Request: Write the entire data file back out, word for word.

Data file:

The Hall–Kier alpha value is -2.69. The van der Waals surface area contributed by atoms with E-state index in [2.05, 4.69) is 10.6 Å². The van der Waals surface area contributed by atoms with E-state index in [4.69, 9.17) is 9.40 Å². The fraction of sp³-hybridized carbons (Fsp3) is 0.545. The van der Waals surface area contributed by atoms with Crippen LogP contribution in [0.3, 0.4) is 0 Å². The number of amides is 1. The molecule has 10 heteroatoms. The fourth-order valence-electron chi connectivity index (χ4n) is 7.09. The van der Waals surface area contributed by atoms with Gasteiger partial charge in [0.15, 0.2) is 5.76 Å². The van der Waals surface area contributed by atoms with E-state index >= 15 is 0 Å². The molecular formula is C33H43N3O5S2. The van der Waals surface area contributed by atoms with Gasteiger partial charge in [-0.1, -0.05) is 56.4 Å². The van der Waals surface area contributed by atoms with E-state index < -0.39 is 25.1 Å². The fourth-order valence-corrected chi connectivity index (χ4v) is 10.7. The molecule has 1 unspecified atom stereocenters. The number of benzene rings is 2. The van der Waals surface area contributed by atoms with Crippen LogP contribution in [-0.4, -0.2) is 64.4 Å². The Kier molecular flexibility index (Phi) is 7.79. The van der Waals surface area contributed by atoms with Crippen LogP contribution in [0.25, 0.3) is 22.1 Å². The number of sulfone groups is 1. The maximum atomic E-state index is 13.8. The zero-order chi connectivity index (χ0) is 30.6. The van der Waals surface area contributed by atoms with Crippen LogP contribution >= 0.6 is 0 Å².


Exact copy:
The Hall–Kier alpha value is -2.69. The van der Waals surface area contributed by atoms with E-state index in [2.05, 4.69) is 10.6 Å². The van der Waals surface area contributed by atoms with E-state index in [4.69, 9.17) is 9.40 Å². The fraction of sp³-hybridized carbons (Fsp3) is 0.545. The van der Waals surface area contributed by atoms with Crippen LogP contribution in [0.3, 0.4) is 0 Å². The number of amides is 1. The molecule has 10 heteroatoms. The fourth-order valence-electron chi connectivity index (χ4n) is 7.09. The van der Waals surface area contributed by atoms with Gasteiger partial charge in [0.15, 0.2) is 5.76 Å². The van der Waals surface area contributed by atoms with E-state index >= 15 is 0 Å². The molecular formula is C33H43N3O5S2. The van der Waals surface area contributed by atoms with Gasteiger partial charge in [-0.1, -0.05) is 56.4 Å². The van der Waals surface area contributed by atoms with E-state index < -0.39 is 25.1 Å². The fourth-order valence-corrected chi connectivity index (χ4v) is 10.7. The molecule has 1 unspecified atom stereocenters. The number of benzene rings is 2. The van der Waals surface area contributed by atoms with Crippen LogP contribution in [-0.4, -0.2) is 64.4 Å². The Kier molecular flexibility index (Phi) is 7.79. The van der Waals surface area contributed by atoms with Crippen LogP contribution in [0.25, 0.3) is 22.1 Å². The number of sulfone groups is 1. The maximum atomic E-state index is 13.8. The zero-order chi connectivity index (χ0) is 30.6. The van der Waals surface area contributed by atoms with Crippen LogP contribution >= 0.6 is 0 Å².